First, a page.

Updated October 30, 2020 - 7:59 am
The first meeting held by the 1 October Memorial Committee offered a glimpse into an unexpected controversy that has surfaced around the 2017 massacre’s official death toll.
Wednesday’s meeting, which was livestreamed by Clark County, concluded with public comment from one survivor of the Route 91 Harvest festival shooting and relatives of two of the initial 58 victims asking for the committee’s support to keep the death toll unchanged.
Their remarks came weeks after Clark County Sheriff Joe Lombardo announced that he had increased the count to 60 to include two women who died in the last year from the injuries they suffered in the Oct. 1, 2017, attack on the Las Vegas Strip. The statistic is controlled by the Metropolitan Police Department, the lead investigating agency.
Stephen Benning, a UNLV psychology professor, said there might be resistance to the new death toll because “changing the number of those who are considered to have been killed at the site or who died in the immediate aftermath may feel like a violation of a representation of the entirety of the event.”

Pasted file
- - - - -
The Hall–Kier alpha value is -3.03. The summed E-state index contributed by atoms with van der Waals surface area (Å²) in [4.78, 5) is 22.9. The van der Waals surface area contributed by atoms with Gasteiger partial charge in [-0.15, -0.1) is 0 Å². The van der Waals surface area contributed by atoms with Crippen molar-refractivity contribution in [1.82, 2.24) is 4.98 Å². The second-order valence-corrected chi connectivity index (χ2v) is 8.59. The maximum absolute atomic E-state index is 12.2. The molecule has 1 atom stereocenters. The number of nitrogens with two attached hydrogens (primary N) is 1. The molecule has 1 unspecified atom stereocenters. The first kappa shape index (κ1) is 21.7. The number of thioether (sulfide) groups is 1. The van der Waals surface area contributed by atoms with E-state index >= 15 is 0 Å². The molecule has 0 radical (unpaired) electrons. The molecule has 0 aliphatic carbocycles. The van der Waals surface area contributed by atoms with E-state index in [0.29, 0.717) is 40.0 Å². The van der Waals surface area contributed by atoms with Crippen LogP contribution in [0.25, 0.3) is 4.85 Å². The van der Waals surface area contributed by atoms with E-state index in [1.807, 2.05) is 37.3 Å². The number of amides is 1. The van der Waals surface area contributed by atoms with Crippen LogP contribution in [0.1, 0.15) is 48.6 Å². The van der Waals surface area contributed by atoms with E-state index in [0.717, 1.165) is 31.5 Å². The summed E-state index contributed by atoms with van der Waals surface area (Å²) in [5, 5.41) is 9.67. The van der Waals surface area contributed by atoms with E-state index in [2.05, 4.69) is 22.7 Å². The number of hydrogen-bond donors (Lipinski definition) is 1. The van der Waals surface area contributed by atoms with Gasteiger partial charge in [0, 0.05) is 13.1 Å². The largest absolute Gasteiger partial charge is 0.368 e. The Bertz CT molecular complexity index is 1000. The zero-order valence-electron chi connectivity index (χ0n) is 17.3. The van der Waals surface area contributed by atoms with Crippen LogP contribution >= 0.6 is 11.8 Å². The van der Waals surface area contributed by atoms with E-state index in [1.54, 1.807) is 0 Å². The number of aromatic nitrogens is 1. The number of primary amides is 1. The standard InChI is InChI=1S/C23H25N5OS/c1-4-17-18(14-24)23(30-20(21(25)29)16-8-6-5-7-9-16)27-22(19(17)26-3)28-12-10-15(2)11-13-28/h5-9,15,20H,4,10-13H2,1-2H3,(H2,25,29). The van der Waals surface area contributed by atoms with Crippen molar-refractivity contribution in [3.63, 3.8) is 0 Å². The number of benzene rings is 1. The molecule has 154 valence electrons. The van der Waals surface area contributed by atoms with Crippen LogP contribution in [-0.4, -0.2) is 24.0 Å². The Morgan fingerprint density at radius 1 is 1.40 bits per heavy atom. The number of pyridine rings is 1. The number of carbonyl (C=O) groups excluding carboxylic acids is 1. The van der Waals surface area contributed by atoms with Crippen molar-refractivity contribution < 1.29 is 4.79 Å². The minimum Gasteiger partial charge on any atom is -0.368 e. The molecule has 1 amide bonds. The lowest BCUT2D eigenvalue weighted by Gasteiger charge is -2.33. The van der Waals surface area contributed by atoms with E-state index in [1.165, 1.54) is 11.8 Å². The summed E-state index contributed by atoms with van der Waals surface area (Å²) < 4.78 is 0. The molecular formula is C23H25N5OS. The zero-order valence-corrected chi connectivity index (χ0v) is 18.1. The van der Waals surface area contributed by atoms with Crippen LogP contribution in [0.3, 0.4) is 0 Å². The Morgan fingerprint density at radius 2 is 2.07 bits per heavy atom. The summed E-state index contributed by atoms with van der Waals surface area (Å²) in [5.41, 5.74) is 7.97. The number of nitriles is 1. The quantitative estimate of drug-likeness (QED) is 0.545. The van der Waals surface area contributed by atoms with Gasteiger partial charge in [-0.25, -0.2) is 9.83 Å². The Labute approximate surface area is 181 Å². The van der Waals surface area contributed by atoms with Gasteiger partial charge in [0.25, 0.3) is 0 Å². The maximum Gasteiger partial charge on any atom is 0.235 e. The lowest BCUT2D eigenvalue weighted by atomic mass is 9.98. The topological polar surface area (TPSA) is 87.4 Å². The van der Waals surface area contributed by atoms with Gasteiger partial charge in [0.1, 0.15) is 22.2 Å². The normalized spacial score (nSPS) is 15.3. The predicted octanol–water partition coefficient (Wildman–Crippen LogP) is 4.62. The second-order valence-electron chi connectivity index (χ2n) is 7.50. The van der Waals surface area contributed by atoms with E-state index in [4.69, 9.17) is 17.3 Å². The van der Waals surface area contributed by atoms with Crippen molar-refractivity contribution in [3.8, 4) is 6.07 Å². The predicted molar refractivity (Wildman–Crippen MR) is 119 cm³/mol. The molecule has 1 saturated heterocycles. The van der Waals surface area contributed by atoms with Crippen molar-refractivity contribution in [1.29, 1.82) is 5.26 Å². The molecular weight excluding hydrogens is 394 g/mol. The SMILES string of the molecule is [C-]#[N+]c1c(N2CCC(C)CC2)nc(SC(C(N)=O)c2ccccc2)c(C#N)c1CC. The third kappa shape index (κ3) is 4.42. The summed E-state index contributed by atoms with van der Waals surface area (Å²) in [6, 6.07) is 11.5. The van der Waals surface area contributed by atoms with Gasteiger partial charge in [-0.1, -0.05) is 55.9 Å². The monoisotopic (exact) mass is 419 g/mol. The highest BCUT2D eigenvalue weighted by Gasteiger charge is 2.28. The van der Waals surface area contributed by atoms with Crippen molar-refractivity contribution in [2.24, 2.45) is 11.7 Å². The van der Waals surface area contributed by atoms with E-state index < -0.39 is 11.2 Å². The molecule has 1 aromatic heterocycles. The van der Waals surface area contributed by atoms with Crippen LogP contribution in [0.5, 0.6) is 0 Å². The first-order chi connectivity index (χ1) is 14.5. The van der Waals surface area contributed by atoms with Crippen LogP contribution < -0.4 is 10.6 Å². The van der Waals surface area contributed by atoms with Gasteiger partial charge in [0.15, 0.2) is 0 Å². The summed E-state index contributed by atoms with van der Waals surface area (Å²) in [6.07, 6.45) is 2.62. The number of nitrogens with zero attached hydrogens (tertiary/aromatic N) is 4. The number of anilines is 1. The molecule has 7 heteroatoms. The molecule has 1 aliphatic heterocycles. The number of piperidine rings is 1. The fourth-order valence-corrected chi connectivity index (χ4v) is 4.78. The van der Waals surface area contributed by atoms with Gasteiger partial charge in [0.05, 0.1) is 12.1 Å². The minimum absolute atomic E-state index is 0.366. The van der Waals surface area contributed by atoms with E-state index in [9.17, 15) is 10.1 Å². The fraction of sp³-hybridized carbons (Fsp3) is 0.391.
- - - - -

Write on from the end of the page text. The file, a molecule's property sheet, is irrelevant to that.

“Right now, 58 represents an island of certainty, a specific bedrock number on which people can rely to understand the tragedy,” Benning wrote in an email to the Las Vegas Review-Journal. “Unlike the time it took to settle on the official count of 413 injured, it has remained a number at the heart of understanding the final cost of the shooting. It has remained constant, even when people died from suicide after the trauma of the shooting. Changing it to 60 may feel like an entire understanding that’s built up over the last 3 years must change as well.”
Lombardo’s decision — in which he acknowledged his department’s “failure to recognize those individuals” — was announced days after the Las Vegas Review-Journal published a story examining the ripple effects of his original decision to exclude the two women from the count.
Kimberly Gervais of Mira Loma, California, died on Nov. 15, 2019. It was the first known delayed death of a Route 91 survivor directly tied to the shooting. The 60th victim, Samanta Arjune of Las Vegas, died a half year later, on May 26, at a local hospital.